Last year, researchers announced that a “Superhenge” buried underground a couple miles from Stonehenge was poised to upstage the iconic monument.
Archaeologists with the Stonehenge Hidden Landscapes Project hitched ground-penetrating radar devices to trailers towed by four-wheelers and tractors. Using these advanced instruments, they constructed a 3-D picture of what was buried beneath.
Based on the images, the team believed it had discovered a row of roughly 90 standing stones, some that were originally 15 feet tall, buried near Durrington Walls just two miles from Stonehenge.
This year, when shovels hit dirt — ground-truthing as archaeologists say — they didn’t find a Superhenge. There was no evidence of large buried stones — sorry druids. Still, the dig added yet another perplexing twist to the history of one of mankind’s most intriguing monuments.
What They Found
So what did archaeologists find? It turns out the structures picked up on radar were actually large pits that contained wooden posts long ago. Here’s what National Trust archaeologist Nicola Snashall told BBC News:
“What we’ve discovered are that there are two enormous pits for timber posts. They have got ramps at the sides to lower posts into. They did contain timbers, which have been vertically lifted out and removed at some stage. The top was then filled in with chalk rubble and then the giant henge bank was raised over the top.”
Snashall says builders of Stonehenge constructed the beginnings of a large timber circle around Durrington Walls once the settlement in the area went out of use.
The dig wasn’t a complete “dud” by any means, as it built a more accurate picture of what was, or wasn’t, at the site long ago. And it’s a safe bet that Stonehenge hasn’t revealed all its secrets. Over the past few years, researchers have identified several new structures in the countryside around Stonehenge.
A type of insecticide used on oilseed rape plants in the U.K. is likely to blame for worrying declines in bee populations across the pond.
Over the past few decades, bee populations around the world over have declined precipitously. Habitat loss, viruses and pesticides are fingered as culprits, but a recent 18-year study in England focuses the blame largely on neonicotinoids, a type of insecticide approved there in 2002 for agricultural use. The researchers monitored 62 species of bees between 1994 and 2011, including 34 species of bees that forage on oilseed rape plants and 28 that do not. Read More
Conspiracy theories are something of a plague for scientists: no matter how much research is done on some topics, a vocal minority will insist that the facts just aren’t true.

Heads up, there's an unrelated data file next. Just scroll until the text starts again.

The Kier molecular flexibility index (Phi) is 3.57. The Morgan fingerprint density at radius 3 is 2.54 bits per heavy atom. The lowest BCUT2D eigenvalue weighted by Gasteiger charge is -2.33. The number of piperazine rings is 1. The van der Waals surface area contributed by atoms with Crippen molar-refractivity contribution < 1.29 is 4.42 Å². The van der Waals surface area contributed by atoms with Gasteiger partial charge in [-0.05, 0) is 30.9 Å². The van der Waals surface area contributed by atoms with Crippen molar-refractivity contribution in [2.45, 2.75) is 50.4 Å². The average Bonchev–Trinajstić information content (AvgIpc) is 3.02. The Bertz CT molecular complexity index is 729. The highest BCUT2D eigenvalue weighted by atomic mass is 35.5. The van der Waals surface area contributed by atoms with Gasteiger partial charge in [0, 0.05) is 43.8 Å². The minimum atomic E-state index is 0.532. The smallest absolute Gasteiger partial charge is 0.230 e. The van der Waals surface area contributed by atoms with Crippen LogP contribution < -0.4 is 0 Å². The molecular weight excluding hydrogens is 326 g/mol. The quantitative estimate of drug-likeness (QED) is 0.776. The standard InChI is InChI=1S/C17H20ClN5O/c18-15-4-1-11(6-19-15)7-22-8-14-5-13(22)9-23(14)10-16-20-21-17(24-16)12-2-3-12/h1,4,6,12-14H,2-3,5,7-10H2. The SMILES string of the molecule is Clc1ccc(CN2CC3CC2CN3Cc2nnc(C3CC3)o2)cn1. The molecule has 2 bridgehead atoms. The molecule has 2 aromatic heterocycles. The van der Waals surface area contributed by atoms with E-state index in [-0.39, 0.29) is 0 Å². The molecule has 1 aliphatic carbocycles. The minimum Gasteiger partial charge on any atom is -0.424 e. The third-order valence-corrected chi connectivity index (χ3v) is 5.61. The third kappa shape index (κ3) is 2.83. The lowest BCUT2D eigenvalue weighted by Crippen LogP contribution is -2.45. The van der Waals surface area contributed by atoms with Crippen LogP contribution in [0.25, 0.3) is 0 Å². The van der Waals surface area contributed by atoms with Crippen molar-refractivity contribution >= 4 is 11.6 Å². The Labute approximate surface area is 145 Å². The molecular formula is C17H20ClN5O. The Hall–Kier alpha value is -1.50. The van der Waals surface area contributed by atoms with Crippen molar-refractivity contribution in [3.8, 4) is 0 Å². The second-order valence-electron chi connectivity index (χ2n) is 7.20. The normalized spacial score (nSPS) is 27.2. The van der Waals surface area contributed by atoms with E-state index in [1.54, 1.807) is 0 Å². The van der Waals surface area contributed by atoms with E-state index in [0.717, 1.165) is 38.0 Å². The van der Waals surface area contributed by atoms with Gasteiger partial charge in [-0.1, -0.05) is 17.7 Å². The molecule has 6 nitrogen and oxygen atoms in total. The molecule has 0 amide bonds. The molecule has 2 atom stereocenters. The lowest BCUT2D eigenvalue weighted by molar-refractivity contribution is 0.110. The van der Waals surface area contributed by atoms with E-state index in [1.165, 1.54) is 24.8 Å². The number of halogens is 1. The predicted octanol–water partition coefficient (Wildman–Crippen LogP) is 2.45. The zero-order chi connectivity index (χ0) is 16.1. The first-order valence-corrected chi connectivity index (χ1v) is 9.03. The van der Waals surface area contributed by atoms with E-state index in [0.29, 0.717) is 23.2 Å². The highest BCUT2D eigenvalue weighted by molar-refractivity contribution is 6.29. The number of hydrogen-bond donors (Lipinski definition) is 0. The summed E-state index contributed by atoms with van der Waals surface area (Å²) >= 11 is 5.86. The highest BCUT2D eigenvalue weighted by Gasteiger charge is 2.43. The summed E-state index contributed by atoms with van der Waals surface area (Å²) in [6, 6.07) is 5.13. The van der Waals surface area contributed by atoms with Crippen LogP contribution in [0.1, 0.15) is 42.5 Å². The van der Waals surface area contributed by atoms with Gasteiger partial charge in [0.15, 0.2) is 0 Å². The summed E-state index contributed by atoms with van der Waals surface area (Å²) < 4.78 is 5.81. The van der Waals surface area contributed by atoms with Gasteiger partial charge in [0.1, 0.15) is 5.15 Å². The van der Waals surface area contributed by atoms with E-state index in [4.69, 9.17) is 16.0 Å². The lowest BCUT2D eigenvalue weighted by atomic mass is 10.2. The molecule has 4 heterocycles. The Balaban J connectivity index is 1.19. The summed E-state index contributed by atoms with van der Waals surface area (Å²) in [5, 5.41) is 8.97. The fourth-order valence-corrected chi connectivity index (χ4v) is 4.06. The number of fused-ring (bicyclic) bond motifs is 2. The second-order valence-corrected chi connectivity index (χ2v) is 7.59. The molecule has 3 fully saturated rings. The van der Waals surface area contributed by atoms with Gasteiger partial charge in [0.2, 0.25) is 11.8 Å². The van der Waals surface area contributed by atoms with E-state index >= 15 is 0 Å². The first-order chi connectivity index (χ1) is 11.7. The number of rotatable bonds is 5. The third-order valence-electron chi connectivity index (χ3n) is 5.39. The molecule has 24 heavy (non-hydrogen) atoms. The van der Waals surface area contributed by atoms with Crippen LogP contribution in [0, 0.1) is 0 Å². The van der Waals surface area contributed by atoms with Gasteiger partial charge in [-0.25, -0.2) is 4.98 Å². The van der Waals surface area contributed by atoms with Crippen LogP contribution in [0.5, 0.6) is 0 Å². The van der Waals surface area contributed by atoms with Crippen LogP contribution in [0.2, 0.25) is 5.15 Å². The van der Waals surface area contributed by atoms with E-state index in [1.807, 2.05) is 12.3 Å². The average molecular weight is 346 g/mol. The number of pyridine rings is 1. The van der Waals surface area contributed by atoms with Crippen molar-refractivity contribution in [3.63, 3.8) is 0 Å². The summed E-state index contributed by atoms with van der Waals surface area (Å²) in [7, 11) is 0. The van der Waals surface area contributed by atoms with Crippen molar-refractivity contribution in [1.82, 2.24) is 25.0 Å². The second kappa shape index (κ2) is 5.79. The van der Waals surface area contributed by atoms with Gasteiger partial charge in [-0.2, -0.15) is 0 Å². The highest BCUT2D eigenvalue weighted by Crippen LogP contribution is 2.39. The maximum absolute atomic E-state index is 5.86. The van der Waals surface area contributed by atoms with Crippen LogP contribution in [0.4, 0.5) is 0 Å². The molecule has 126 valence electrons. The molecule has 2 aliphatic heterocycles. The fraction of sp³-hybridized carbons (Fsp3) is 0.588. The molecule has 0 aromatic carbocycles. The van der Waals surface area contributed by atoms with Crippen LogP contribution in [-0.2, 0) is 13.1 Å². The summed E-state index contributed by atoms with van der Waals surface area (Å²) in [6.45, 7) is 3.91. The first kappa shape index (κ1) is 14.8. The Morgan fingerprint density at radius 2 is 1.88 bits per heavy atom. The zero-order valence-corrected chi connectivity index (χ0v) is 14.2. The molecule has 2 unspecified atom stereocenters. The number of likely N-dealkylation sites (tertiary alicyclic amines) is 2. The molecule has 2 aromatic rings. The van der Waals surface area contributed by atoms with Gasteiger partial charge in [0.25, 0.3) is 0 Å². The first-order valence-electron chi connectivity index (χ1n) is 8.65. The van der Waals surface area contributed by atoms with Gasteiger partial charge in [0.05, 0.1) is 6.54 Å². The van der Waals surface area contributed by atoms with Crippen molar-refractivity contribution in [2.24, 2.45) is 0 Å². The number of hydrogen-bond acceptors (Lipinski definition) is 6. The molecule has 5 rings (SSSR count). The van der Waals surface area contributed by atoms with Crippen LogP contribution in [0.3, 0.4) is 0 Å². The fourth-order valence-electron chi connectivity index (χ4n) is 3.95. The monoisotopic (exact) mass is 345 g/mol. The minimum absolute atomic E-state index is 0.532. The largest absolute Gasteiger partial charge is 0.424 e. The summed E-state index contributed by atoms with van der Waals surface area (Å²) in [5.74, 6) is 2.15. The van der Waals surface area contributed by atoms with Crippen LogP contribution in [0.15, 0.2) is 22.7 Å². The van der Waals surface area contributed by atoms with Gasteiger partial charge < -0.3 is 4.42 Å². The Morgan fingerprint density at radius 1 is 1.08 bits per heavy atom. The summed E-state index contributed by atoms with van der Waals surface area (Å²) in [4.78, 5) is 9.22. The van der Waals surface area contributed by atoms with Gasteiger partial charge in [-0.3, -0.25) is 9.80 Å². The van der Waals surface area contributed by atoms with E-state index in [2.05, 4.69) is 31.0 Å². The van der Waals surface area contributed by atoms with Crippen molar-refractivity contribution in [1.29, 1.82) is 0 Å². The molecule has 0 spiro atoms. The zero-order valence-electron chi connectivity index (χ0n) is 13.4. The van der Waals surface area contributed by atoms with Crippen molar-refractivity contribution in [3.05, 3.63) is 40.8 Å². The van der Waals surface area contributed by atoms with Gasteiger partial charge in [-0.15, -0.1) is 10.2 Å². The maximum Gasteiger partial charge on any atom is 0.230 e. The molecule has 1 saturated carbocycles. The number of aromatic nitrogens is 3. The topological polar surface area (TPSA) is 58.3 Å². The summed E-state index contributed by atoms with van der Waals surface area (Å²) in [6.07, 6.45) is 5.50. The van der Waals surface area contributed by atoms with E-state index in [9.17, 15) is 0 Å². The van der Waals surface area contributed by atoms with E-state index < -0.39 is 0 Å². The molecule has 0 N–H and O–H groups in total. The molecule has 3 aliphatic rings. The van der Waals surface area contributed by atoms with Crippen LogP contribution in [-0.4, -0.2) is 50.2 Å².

So it’s gone for vaccines, climate change and 9/11, and so it will go on, in all likelihood. In some cases, it may be best to simply ignore the conspiracy agitators, but, as a 2010 article in EMBO Reports points out, some of the biggest scandals start out looking very much like outlandish conspiracy theories—the Watergate scandal in the 1970s, for example.
Perhaps the best attitude toward conspiracies is to follow the advice popularized by Carl Sagan: “Extraordinary claims require extraordinary evidence.” Read More
Black holes aren’t perfectly black.
For the first time, using a model of a black hole that traps sound instead of light, scientists have seen spontaneous evidence of what comes out of them.
These particles are so few and faint that it’s not feasible to observe them for an astrophysical black hole, so Jeff Steinhauer at Technion–Israel Institute of Technology made a tabletop version of a black hole that sucks in sound instead of light. Read More
For many people the finest Perseid meteor shower in 20 years was obscured by clouds — curse you atmosphere!
But for the lucky crew aboard the International Space Station, viewing conditions are always perfect — they just look down instead of up. Given this excellent view, it was a no-brainer for scientists to set up a super-sensitive, high-definition camera in the station’s Window Observational Research Facility to record meteors as they zip through Earth’s atmosphere. Read More
Acoustic levitation conjures images of Star Trek-style tractor beams and ultrasonic hover boards, but in reality floating objects on a cushion of sound occurs on far smaller scales. That’s in part due to one challenge: objects typically won’t float if they’re larger than the sound wave used to lift them.